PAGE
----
Urethritis is an inflammation of the urethra that is usually caused by an infection. The urethra is the canal that moves urine from the bladder to the outside of the body. When this canal becomes infected, inflammation occurs due to the accumulation of white blood cells in the area. When this occurs, it is called urethritis. Besides the urethra, the urinary tract consists of the bladder, ureters, …

3 minute read

Uric Acid Tests - Definition, Purpose, Precautions, Description, Preparation, Risks, Normal results, Abnormal results

Uric acid tests are tests that are done to measure the levels of uric acid in blood serum or in urine. The uric acid tests are used to evaluate the blood levels of uric acid for gout and to assess uric acid levels in the urine for kidney stone formation. The urine test is used most often to monitor patients already diagnosed with kidney stones, but it can also be used to detect disorders that affe…

4 minute read

Urinalysis - Definition, Purpose, Precautions, Description, Preparation, Aftercare, Risks, Normal results, Abnormal results

Urinalysis is a diagnostic physical, chemical, and microscopic examination of a urine sample (specimen). Specimens can be obtained by normal emptying of the bladder (voiding) or by a hospital procedure called catheterization. Urinalyses are performed for several reasons: Urinalysis should not be performed while a woman is menstruating or having a vaginal discharge. A woman who must have a urinalys…

11 minute read

Urinary Anti-Infectives - Definition, Purpose, Description, Recommended dosage, Precautions, Side effects, Interactions

Urinary anti-infectives are medicines used to treat or prevent infections of the urinary tract—the passage through which urine flows from the kidneys out of the body. Normally, no bacteria or other disease-causing organisms live in the bladder. Likewise, the urethra—the tubelike structure that carries urine from the bladder out of the body—usually has either no bacteria or not…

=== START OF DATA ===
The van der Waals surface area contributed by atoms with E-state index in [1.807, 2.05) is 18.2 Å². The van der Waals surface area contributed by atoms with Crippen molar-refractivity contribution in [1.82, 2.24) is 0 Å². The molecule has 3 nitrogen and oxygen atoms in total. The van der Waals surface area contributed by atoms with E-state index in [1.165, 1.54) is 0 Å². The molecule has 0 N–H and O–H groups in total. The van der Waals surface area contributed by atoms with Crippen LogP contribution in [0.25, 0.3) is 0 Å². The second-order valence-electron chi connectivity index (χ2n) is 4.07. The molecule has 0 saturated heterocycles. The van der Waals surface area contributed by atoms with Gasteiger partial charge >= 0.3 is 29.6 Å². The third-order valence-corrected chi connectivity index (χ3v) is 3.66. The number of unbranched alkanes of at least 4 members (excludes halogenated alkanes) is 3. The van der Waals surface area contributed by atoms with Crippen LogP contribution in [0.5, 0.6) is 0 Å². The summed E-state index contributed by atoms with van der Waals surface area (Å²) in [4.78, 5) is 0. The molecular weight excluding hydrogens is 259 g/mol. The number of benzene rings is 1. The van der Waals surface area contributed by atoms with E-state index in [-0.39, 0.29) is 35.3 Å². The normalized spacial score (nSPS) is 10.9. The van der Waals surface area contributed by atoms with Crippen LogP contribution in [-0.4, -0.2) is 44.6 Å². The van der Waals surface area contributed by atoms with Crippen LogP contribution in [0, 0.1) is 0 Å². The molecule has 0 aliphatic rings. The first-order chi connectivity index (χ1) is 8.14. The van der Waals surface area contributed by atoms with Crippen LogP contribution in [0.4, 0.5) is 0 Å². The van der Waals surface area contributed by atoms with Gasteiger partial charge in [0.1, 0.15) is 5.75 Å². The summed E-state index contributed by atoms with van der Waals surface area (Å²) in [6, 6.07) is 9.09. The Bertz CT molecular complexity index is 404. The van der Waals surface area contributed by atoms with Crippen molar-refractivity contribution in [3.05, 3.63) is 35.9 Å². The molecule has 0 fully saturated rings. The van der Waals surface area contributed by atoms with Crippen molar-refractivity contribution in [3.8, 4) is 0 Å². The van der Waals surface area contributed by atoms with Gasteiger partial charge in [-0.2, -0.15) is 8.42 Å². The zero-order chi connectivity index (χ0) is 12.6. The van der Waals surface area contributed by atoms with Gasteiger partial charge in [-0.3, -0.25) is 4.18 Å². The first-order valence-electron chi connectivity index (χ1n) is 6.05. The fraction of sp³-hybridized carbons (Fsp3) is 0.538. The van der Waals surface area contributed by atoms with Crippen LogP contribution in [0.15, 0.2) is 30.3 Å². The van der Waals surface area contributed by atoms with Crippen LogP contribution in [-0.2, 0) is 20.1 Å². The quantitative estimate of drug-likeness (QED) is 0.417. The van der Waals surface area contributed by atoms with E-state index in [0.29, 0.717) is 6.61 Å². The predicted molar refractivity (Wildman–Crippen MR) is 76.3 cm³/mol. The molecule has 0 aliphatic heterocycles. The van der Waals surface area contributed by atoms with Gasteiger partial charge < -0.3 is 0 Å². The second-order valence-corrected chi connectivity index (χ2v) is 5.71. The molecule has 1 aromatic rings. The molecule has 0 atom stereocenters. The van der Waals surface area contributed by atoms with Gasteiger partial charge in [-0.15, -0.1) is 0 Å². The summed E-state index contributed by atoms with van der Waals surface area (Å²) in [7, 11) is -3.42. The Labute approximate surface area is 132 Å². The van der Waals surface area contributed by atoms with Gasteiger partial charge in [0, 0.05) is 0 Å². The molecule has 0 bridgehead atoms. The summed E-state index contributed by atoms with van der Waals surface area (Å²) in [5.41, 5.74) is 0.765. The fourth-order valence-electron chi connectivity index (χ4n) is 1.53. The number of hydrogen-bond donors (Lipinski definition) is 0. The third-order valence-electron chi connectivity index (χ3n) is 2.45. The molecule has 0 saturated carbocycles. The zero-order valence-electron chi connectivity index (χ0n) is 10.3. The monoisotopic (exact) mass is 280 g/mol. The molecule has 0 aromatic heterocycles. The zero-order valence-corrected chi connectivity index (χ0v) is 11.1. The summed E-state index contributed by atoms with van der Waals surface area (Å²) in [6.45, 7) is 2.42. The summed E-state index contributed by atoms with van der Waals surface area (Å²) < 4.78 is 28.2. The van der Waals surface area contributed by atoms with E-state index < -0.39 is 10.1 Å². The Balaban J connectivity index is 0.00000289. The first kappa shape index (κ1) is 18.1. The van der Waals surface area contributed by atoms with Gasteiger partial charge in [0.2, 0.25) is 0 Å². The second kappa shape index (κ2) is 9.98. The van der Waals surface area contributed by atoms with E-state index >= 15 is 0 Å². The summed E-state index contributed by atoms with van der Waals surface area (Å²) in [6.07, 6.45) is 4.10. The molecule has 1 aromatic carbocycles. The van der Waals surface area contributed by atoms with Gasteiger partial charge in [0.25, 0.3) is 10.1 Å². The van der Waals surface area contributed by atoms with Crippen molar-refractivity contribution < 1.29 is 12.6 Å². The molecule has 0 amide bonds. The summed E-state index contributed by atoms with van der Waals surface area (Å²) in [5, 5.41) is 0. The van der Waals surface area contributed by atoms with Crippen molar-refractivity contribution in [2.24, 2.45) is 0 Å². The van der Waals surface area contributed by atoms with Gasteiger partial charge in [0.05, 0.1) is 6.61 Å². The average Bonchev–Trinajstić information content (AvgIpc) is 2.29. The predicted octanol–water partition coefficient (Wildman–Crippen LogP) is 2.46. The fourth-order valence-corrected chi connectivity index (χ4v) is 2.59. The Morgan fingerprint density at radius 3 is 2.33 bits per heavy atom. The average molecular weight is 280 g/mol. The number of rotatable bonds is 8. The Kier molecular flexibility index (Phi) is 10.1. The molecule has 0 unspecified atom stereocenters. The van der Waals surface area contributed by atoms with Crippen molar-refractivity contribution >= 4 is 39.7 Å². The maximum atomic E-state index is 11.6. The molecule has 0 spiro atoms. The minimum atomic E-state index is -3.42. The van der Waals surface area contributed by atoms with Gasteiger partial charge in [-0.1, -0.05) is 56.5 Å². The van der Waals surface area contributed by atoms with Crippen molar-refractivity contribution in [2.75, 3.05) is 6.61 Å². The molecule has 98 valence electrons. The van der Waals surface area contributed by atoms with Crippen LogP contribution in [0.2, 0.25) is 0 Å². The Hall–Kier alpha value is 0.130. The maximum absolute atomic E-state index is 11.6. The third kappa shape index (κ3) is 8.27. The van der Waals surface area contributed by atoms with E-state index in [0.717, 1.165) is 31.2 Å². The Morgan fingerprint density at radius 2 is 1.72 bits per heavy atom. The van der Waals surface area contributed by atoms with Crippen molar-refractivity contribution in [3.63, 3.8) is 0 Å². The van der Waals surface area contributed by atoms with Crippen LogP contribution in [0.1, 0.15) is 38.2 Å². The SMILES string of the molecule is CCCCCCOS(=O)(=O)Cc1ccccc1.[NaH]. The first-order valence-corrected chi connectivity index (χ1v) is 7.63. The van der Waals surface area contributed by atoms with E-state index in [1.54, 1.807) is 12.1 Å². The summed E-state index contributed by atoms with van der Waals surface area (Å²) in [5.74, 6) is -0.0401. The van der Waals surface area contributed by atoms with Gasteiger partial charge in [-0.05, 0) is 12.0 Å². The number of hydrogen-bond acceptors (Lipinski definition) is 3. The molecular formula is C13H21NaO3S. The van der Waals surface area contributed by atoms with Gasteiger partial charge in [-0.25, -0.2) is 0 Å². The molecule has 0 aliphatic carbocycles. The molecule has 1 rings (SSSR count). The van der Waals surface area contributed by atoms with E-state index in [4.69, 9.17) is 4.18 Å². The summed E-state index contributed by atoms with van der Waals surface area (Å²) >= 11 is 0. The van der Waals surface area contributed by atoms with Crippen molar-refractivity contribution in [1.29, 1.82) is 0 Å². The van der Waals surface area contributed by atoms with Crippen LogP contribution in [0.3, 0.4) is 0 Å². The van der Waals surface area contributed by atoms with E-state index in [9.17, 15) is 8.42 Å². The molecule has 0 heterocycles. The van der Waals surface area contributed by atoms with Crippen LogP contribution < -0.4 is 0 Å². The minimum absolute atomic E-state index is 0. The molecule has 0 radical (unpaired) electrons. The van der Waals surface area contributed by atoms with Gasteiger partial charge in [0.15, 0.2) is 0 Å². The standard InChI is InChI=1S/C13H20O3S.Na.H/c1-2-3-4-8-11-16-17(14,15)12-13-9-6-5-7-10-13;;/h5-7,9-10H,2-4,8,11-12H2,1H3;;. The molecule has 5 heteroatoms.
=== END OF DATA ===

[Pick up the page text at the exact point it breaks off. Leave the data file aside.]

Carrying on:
9 minute read

Urinary Catheterization - Definition, Purpose, Precautions, Description, Preparation, Aftercare, Risks, Normal results

Urinary catheterization is the insertion of a catheter into a patient's bladder. The catheter is used as a conduit to drain urine from the bladder into an attached bag or container. Urinary catheterization is employed in hospital and nursing home settings to maintain urine output in patients who are undergoing surgery, or who are confined to the bed and physically unable to use a bedpan. Cr…

4 minute read

Urinary Diversion Surgery - Definition, Purpose, Description, Preparation, Aftercare, Risks, Normal results, Abnormal results

A urinary diversion involves removal of the urinary bladder and adjacent tissues and organs, and re-routing of the urinary stream. This may involve creation of an artificial opening in the abdomen called an ostomy. A urinary diversion is created as a means to treat cancer of the bladder, when conservative measures have been unsuccessful, or when there is recurrence of the disease invading the musc…

6 minute read

Urinary Incontinence - Definition, Description, Causes and symptoms, Diagnosis, Treatment, Prognosis, Prevention

Urinary incontinence is unintentional loss of urine that is sufficient enough in frequency and amount to cause physical and/or emotional distress in the person experiencing it. Approximately 13 million Americans suffer from urinary incontinence. Women are affected by the disorder more frequently than are men; one in 10 women under age 65 suffer from urinary incontinence. Older Americans, too, are …

9 minute read

Urine Culture - Definition, Purpose, Precautions, Description, Preparation, Risks, Normal results, Abnormal results

A urine culture is a diagnostic laboratory test performed to detect the presence of bacteria in the urine (bacteriuria). Culture of the urine is a method of diagnosis for urinary tract infection that determines the number of microorganisms present in a given quantity of urine. If delivery of the urine specimen to the laboratory within one hour of collection is not possible, it should be refrigerat…